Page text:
Function Order: Fi-Ne-Si-Te

“I will take the Ring. Though I do not know the way.”

Frodo Baggins

IFPs feel a need to be true to their feelings, and resist any outside influences that go against them. Frodo shows this in his willingness to take on the burden of the Ring, even though it is not his responsibility, while not allowing himself to share this burden with anyone else. He realizes midway through the quest that being with him is going to endanger everyone he cares about and cause them all to die. He intuitively senses he must be the one to take it to Mordor without them. He fully intends to do this, but Sam refuses to allow him to go into Mordor on his own. Frodo’s biggest blind spot comes from his blind acceptance of Gollum, which is a combination of over-identifying with him (knowing they have a shared desire for and corruption by the Ring, which makes him think that only Gollum can understand his own deep suffering) and his idealistic hope that he can save Gollum from the darkness. This might also suggest that he can save himself, and that they are not both damned in servitude to a dark object. Where Sam sees a threat, Frodo naively clings to his stubborn desire to redeem this “creature.” His independence from outside influence (a stubborn resistance to it, in favor of his own feelings) makes him vulnerable to Gollum’s manipulative influence. After his success, Frodo makes the hard decision to leave his friends based on what is best for him (to leave Middle-earth and find peace in Valinor), because he knows he is “fading away.” His conviction and belief that he can succeed against all odds leads him to accept the responsibility of carrying the Ring to Mordor. Frodo senses both the changes in the people around him and their implications – he knows Gandalf is more responsible for “events” in Middle-earth than he lets on, and can see through Boromir’s lies. His discernment dims the further he goes into Mordor, eventually replacing his instincts with negative fantasies. Frodo lets his imagination run away with him – such as when he believes the Fellowship blames him for Gandalf’s death. He also foresees and believes in his interpretations of the future –the quest will claim his life and “we’ll never see the Shire again, Sam.” He becomes very distressed when he can no longer remember the Shire, or what happiness felt like, because his being has been taken over by nothing but dust and bitterness.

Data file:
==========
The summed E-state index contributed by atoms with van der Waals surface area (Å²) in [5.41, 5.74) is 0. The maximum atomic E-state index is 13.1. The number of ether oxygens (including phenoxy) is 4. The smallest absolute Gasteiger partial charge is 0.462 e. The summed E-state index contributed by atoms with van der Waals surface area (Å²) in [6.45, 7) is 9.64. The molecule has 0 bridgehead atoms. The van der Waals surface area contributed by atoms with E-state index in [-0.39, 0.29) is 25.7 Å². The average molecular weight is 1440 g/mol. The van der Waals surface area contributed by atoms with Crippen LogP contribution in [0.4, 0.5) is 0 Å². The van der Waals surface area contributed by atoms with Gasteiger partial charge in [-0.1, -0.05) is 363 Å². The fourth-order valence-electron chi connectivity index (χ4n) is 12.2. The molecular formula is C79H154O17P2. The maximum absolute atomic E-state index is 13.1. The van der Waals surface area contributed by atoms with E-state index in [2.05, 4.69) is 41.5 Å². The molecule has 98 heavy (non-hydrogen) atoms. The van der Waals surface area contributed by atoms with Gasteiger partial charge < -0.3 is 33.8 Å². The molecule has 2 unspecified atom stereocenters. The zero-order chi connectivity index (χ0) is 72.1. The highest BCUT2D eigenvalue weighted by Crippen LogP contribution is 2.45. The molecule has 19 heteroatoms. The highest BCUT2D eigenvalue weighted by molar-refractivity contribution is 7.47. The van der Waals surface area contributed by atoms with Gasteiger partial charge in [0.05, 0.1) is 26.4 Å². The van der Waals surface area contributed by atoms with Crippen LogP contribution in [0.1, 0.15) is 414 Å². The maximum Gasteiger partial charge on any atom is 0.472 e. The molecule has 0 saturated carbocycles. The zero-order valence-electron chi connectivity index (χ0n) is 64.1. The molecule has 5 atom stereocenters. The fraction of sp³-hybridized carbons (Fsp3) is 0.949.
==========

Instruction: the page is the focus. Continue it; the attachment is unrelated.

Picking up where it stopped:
Enneagram: 9w1 so/sp

Frodo is calm, detached, and good-natured. He prefers not to let anything disrupt his peaceful, tranquil life until Gandalf sends him to the Prancing Pony. His preferred method is to avoid conflict, so it upsets him when the Council starts to fight over the fate of the Ring – so much so, he volunteers to take it. Though sweet and kind, Frodo is also stubborn and set in his ways, continuing to indulge Gollum when Sam distrusts him. His 1 wing gives him a desire to do right and makes him severely dislike Sam’s meanness to Gollum (“Why do you have to call him names all the time?”) because it doesn’t show a “good character” in Sam. He wants to fit in, harmonize with the group, and serve its best interests, and is willing to surrender his life to this purpose. The more he travels into Mordor, the more he merges with Gollum and starts believing all his lies. Under stress, Frodo shifts into 6-like distrust and suspicion of others, becoming paranoid about their intentions – he fears Boromir may try and take the Ring, even before the Ring’s influence starts to corrupt his mind, and he accuses Sam of eating all the food and claiming that Gollum is responsible. This causes him to yell at Sam and tell him to go home without Frodo.